William J. Brennan, Jr.:

I know — excuse me, I thought he filed a petition for Federal habeas corpus challenging the constitutionality of his detention by Massachusetts, on the ground of the underlying statute is unconstitutional.

Joseph R. Nolan:

Yes.

William J. Brennan, Jr.:

And you are suggesting he does not have standing to do that?

Joseph R. Nolan:

I am suggesting that he does not have standing as we know standing simply because he was convicted of the statute.

Now, perhaps, Mr. Justice Brennan, you are saying to me well, anytime there is a First Amendment problem here, he does not have to have the kind of standing, but I am a little ahead of myself, but I do not believe that he has First Amendments — First Amendment rights here.

I do not see where his rights have been invaded.

I do not see where his wife’s rights have been invaded.

Both of them can seek and receive contraceptive devices within the framework of Massachusetts Law.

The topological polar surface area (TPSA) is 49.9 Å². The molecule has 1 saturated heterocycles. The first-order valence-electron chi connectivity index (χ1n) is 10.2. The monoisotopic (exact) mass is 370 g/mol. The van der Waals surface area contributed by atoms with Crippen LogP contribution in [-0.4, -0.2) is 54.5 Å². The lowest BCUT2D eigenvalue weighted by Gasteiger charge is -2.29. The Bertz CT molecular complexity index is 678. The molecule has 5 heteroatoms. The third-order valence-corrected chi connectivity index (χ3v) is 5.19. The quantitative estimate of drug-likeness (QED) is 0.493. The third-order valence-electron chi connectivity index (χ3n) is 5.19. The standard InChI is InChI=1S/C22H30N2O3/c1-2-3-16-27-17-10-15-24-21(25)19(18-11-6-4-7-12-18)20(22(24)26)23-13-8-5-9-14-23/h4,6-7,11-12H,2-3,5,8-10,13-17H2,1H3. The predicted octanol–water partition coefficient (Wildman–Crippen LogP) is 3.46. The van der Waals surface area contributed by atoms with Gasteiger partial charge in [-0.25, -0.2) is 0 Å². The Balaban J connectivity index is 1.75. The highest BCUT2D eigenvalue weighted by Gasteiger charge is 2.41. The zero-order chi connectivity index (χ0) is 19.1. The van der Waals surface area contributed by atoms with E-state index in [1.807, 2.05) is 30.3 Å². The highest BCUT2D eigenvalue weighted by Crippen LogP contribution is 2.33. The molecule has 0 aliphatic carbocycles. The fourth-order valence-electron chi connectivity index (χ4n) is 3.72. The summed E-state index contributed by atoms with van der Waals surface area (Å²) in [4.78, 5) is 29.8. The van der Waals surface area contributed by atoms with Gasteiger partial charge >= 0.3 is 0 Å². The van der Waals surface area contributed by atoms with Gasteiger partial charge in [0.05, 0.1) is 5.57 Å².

I think the language in the Raines case is clearly opposite here, where this Court said that the rule that one to whom application of a statute is constitutional, will not be had to attack it because it is unconstitutional as applied to somebody else.

Byron R. White:

But he certainly has standing to say that my conviction here is unconstitutional because the statute which restricts the distribution of contraceptive devices to physicians is unconstitutional.

Massachusetts said he violated the Law among other things because he was not a physician?

Joseph R. Nolan:

Yes, Your Honor.

William J. Brennan, Jr.:

And he says, the Law may not restrict the distribution of contraceptive devices to physicians. It is unconstitutional in that respect (Voice Overlap)

Joseph R. Nolan:

Well, I would —

Byron R. White:

Certainly he has got standing to say that?

Joseph R. Nolan:

I would say he has standing there, if as a basis for saying that, the right to be a physician or the right, the accompanying right is the First Amendment right.

But, I do not see that —

Byron R. White:

First Amendment right?